When all these threads are pulled together one can see that George's marriage and his career can be read as analogues for the American historical experience. America had begun by feeling that she could escape from history, control her own destiny and preserve her innocence, but that fond hope soon met with failure. The American dream—the child which was to be given birth upon the new continent— never really materialized; the paradise on earth was not founded. Instead America was increasingly caught up in the same corruptions, compromises and failures as the rest of the world. That failure may have been all the more painful because America was the victim of her own idealism, unable to escape the realities of history but simultaneously unable to play the game of power politics with the same unscrupulousness as the older nations— "encumbered by crippling alliances and burdened with a morality too rigid to accommodate itself to the swing of events."
Within the contexts of the play there are two possible ways of dealing with this failure. One is to pretend that it never occurred, to create the child out of the imagination and stubbornly to insist, as does Martha, that "everything is fine." The other is to look backward, recognizing that something has gone wrong but rather than trying to rectify it or questioning the validity of the dream itself, merely to mourn its passing and try to place the blame on something or somebody else. It may be that Albee sees these two modes of dealing with the failure of the dream as characteristic of American behaviour.
But if, in Albee's opinion, America's attempt to escape from or to control history has proved to be a failure, other forces in the contemporary world have not learned her lesson. These other forces are represented by the young biologist, Nick. Albee was asked if Nick were named after Nikita Khruschev. He answered yes, in the same way that George and Martha were named after the Washingtons, but went on to assert that that fact was not very significant. Yet an examination of Nick's function in the play reveals a number of connections if not explicitly with Communism at least with the idea that history can be "scientifically" organized and controlled. George accuses Nick of seeking to alter the chromosomes and to sterilize the unfit, thus creating a new super-civilization of scientists and mathematicians, all "smooth, blonde and right at the middle-weight limit." In such a world history will have no relevance, diversity will vanish, and a condition of social, intellectual and biological uniformity will be imposed upon the world. Nick makes light of the accusation at first, later is angered by it, but never denies it. In fact, smarting under George's attack he sarcastically avers that he is going to be "the wave of the future.'' In the second act, with his guard somewhat lowered by George's confidences, he discloses his career plans:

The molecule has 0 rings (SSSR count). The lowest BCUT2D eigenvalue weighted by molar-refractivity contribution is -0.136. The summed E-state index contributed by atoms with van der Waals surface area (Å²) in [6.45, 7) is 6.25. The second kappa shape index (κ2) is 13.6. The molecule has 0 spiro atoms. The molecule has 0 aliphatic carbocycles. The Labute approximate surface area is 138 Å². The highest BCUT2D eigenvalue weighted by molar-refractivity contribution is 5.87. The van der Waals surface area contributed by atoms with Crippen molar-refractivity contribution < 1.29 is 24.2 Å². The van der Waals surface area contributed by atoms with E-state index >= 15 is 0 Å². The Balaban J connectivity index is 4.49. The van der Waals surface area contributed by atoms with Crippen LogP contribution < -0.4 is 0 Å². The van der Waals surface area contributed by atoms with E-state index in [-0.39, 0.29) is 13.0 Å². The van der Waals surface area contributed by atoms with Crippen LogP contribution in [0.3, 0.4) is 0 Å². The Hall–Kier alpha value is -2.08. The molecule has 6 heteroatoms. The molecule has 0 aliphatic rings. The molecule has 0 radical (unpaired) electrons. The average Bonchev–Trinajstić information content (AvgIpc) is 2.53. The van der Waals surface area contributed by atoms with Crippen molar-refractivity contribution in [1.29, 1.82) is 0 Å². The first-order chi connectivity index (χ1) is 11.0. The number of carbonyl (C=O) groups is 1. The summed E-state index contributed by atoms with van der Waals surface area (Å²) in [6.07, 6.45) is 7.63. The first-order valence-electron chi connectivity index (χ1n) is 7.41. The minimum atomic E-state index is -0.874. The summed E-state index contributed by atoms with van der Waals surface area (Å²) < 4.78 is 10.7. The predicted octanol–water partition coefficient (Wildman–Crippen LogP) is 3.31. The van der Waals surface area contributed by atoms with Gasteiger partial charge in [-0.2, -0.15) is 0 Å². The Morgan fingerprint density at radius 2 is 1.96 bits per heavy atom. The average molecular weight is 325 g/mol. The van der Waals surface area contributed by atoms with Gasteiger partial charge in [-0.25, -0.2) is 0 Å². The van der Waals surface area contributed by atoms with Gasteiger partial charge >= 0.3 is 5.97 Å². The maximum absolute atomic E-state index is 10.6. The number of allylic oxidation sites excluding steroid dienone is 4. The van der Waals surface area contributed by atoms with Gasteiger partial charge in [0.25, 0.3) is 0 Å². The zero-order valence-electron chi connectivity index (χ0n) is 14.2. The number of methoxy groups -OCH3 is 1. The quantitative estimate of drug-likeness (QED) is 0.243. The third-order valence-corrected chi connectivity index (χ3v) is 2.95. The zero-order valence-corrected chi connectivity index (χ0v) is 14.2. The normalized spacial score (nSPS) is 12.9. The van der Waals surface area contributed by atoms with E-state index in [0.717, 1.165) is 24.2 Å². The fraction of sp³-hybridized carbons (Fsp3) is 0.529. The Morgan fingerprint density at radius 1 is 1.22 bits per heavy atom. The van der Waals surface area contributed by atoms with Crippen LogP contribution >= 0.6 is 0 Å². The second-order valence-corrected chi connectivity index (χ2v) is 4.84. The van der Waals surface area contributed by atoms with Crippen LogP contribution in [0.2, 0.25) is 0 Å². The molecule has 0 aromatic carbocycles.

NICK: What I thought I'd do is... I'd sort of insinuate myself generally, play around for a while, find all the weak spots, shore 'em up, but with my own name plate on 'em become sort of a fact, and then turn into a a what? GEORGE: An inevitability. NICK: Exactly... an inevitability.
Historical inevitability, a term George later twice applies to Nick, is, of course, one of the catch phrases of communism and it is possible to see the post World War II policy of the Soviet Union as a process of insinuating itself and shoring up weak spots. Furthermore, if we conclude for the sake of the argument that Martha represents a Europe originally enraptured but ultimately disillusioned with America, Nick's wooing of her (and hers of him) coincides once again with the patterns of history. Out of his own bitter experience George tries to warn Nick of the folly of trying to control history but Nick, young, brash, and overconfident merely replies, "up yours." This interpretation clarifies George's two puzzling speeches, that in which he declares, "I will not give up Berlin" and that about "ice for the lamps of China." This latter line, especially coming as it does on the heels of Nick's wooing of Martha, suggests the presence in the world of the third force, in the face of which the seduction of Europe by the Soviet Union (or vice-versa) may be futile.
Yet in the "get the guests" sequence George manages to damage Nick heavily and later, when Nick gets Martha off to bed, he proves to be impotent. Indeed, Nick has provided George with the very ammunition that the latter uses against him, the revelation of the compromise and subterfuge on which his marriage is based. Honey has trapped him with a false pregnancy and he has used Honey and her father's money as "a pragmatic extension of the big dream"; her wealth will help him attain his goals. Pursuing the allegorical interpretation, then, in what sense has the Soviet Union compromised?